“I’ve known him 40 years. He's about as flirty as the grizzly in#TheRevenant.”

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That was Geraldo Rivera defending RogerAiles against Gretchen Carlson’s accusations of sexual harassmentat Fox. He issued it this week on Twitter, triggering a lot ofangry responses. My own response was not angry, but bemused.

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In my twenties, when I was working in two male-dominatedindustries (tech consulting and finance), I certainly encounteredmy share of wildly inappropriate remarks. The fellows who harassedme were not suave, debonair ladies’ men; they were about as“flirty” as a stainless steel burqa. In fact, the grizzly in "TheRevenant" was probably a closer model of their behavior.

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There seems to be a perception among many men that sexualharassment mostly exists on some sort of continuum with harmlessflirting. And, to be fair, some of the complaints from women doseem to verge on stigmatizing basically normal behavior. Itmay even be true that some small number of these women areessentially using the scarlet letter of “harassment” to penalizeguys who they resent having to turn down.

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But when I talk about sexual harassment, I’m not talking aboutthis. I’m not talking about guys at work who put me in an awkwardposition by asking me out. Nor even about the fellow I brieflyworked with who used to show me pictures of skimpily clad magazinemodels and say “You’d really look good in this.” He wasn’t anabusive jerk, but a shy, awkward fellow who needed a lot (!!!) ofwork on his approach. When I belatedly made it clear that I wasn’tgoing to date him, he immediately stopped with the pictures.

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No, when I say "harassment," I’m talking about … well, this is afamily column, so actually, I can’t repeat most of what I’m talkingabout. But let’s just say that when you are on your knees undersomeone’s desk in order to check the network connection, and theowner of that desk starts a sentence with "while you're downthere," he has not inadvertently stumbled over some near-invisiblesocial line he wasn’t aware of.

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The sort of men who make these remarks don't do this kind ofthing because they think it is all right; they do it because theycan get away with it. That is the kind of abuse that Carlson andothers are alleging.

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I do not know whether Ailes is guilty or innocent; that’s whatcourts are for. But I was surprised to find that Rivera actuallythought “I’ve never seen any sign of it myself” was relevant to thequestion of Ailes's guilt or innocence. Does Rivera considerhimself so irresistible that anyone with the potential to sexuallyharass would be sure to sexually harass him? Like he's some kind ofcanary in the sexual harassment mine? "Oh, don't worry about Roger;if he were a lech, I'd be the first to know."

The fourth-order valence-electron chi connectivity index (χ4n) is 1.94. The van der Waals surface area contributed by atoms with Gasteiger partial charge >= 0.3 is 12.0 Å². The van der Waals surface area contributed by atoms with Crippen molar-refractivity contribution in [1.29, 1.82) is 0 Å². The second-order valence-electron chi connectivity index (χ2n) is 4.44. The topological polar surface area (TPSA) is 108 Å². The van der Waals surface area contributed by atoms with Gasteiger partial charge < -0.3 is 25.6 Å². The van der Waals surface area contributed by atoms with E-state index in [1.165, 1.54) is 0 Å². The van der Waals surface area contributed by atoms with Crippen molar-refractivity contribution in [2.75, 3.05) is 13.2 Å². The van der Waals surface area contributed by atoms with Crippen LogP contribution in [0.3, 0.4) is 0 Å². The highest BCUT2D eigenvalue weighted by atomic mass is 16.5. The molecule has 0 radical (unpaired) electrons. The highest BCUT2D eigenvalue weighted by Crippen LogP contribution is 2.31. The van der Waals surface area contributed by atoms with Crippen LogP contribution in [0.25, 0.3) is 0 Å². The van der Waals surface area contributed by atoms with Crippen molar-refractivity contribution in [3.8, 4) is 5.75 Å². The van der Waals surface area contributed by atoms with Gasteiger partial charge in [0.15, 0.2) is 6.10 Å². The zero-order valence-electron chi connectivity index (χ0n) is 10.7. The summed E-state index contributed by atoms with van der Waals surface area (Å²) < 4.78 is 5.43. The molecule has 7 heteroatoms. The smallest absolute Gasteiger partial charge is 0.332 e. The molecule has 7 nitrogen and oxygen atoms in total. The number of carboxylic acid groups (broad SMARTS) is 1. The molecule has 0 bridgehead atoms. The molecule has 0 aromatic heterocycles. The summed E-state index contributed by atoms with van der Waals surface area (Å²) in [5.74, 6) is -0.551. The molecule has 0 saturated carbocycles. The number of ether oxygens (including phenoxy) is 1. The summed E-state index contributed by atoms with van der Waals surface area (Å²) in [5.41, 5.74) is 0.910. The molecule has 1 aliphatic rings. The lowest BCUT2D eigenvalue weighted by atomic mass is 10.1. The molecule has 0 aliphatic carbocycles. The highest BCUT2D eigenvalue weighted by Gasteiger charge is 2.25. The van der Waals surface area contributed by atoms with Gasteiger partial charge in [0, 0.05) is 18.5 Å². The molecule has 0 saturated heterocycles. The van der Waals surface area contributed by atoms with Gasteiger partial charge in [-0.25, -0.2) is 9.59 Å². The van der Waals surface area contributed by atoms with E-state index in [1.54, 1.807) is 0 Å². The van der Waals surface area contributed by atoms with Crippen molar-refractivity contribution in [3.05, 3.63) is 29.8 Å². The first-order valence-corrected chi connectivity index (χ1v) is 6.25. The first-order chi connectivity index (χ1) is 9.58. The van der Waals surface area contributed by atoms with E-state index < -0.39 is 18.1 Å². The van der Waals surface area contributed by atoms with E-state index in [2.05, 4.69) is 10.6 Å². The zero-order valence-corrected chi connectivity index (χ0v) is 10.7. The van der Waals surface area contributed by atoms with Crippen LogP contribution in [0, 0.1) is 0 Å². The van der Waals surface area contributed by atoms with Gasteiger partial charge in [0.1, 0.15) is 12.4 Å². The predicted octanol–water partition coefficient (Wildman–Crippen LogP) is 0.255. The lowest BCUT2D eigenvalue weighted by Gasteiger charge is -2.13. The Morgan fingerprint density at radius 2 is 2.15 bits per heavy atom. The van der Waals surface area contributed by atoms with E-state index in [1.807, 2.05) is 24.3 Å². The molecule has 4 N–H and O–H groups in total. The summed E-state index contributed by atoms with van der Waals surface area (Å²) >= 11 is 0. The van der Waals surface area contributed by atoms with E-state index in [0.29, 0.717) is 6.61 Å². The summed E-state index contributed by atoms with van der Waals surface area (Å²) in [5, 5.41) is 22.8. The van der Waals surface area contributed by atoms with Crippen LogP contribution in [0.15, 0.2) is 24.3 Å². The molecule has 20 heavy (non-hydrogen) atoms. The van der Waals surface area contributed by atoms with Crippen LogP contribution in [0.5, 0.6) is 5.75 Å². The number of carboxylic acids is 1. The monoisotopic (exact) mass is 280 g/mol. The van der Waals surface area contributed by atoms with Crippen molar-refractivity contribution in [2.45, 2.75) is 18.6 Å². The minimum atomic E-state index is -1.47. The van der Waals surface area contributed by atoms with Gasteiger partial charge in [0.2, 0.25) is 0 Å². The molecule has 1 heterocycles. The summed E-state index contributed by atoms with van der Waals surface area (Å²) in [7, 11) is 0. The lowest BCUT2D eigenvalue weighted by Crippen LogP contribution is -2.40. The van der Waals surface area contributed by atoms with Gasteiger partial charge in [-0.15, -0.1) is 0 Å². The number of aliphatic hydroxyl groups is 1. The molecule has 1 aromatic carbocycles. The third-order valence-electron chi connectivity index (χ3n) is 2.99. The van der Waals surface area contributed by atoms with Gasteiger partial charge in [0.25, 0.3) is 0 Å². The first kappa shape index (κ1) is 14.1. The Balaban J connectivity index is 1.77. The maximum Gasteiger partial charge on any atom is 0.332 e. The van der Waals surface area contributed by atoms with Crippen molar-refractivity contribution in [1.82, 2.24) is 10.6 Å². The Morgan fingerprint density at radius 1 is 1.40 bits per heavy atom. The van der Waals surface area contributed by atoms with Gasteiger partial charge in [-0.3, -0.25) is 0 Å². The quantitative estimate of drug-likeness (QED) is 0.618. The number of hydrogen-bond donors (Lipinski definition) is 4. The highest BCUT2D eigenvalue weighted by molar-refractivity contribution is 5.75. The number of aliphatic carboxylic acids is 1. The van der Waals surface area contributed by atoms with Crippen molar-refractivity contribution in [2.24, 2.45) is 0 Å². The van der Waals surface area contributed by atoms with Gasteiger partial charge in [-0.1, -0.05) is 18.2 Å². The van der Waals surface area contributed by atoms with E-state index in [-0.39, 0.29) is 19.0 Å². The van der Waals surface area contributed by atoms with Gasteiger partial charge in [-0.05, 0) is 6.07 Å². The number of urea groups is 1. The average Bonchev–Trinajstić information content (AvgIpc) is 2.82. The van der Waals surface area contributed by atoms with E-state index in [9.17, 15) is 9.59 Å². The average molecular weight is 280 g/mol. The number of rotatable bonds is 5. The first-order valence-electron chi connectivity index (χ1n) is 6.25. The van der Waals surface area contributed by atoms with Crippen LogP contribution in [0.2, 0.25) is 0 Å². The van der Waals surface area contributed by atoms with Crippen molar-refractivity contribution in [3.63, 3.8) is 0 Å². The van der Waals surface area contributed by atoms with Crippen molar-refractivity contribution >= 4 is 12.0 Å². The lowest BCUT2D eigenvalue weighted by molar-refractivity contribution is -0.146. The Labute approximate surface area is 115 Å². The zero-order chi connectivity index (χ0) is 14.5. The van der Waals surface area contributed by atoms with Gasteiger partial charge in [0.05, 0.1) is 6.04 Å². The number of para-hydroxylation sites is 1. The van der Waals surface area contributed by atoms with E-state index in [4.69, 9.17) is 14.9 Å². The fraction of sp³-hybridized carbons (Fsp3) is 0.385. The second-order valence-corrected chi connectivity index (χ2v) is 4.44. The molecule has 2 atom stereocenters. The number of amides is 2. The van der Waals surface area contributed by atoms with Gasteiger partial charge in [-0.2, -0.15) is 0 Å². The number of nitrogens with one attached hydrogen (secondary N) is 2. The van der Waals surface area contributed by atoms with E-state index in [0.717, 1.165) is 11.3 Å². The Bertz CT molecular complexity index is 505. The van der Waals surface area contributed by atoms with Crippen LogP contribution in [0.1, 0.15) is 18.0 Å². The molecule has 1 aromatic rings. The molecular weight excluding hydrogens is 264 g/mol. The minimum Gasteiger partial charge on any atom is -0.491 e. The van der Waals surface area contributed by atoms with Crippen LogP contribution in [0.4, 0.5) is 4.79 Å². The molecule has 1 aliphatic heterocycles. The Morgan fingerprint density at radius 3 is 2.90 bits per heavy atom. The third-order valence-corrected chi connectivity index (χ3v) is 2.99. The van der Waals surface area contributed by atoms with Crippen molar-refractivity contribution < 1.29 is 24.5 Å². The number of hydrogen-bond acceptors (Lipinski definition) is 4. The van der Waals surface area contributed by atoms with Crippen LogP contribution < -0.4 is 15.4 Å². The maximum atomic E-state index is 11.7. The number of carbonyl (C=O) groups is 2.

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He showed a stunning lack of imagination, or feigned it, todefend his friend. Stunning -- but not rare. Everyone is shaped byhis or her own experiences, and men are less likely to have beensexually harassed. So are women a decade younger than me, whereaswomen a few decades older became inured to quite crass abuses.Think "Mad Men"-level sexual harassment

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Everyone naturally extrapolates from their own experience toassess the likelihood of some claim. I was shocked when a blackfriend told me that clerks followed her around stores. What shesaid was completely alien to my own experience. But after she toldme, I did observe it happening occasionally. Previously,presumably, I had not noticed, because it wasn’t happening tome.

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That matters because it affects how we assess public policy. Ifyou rarely or never see sexual harassment, then it can be hard tobelieve a group that says that it’s really common and that legalredress is required.

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We forget that if one group is particularly likely to betargeted, then even a small number of people who abuse their powercan create, for the targeted, a near-universal experience of beingharassed. And so we end up shouting past each other, the targetedon one side shouting “this is rampant, do something!” and theunaffected on the other angrily denying that they’ve done anythingwrong. Conflicts that should be framed as Americans against a smallnumber of abusers instead get framed as men against women.

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Sexual harassment is not, of course, the only context in whichthis occurs. We don’t need to believe that all cops, or even mostcops, abuse their power, to understand that as soon as power iscreated, it will be abused by at least some of the people who wieldit.

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And if those people perceive that it is wiser to target blackmen than middle-aged white women, the middle-aged white women willhave no idea that this is going on, while the black men will growto see every cop as a potential threat. So instead of comingtogether to solve a joint problem, we divide into sides, separatedby our own experience.

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I do think that this attitude can be overcome. Both victims andthe groups from which most of the victimizers are drawn need arefresher on probability: “Most sexual harassers are men” is notthe same statement as “most men are sexual harassers.” Andthe righteous majority of men, or police officers, probably hasmore in common with victims of sexual harassment, or victims ofpolice brutality, than with the perpetrators.

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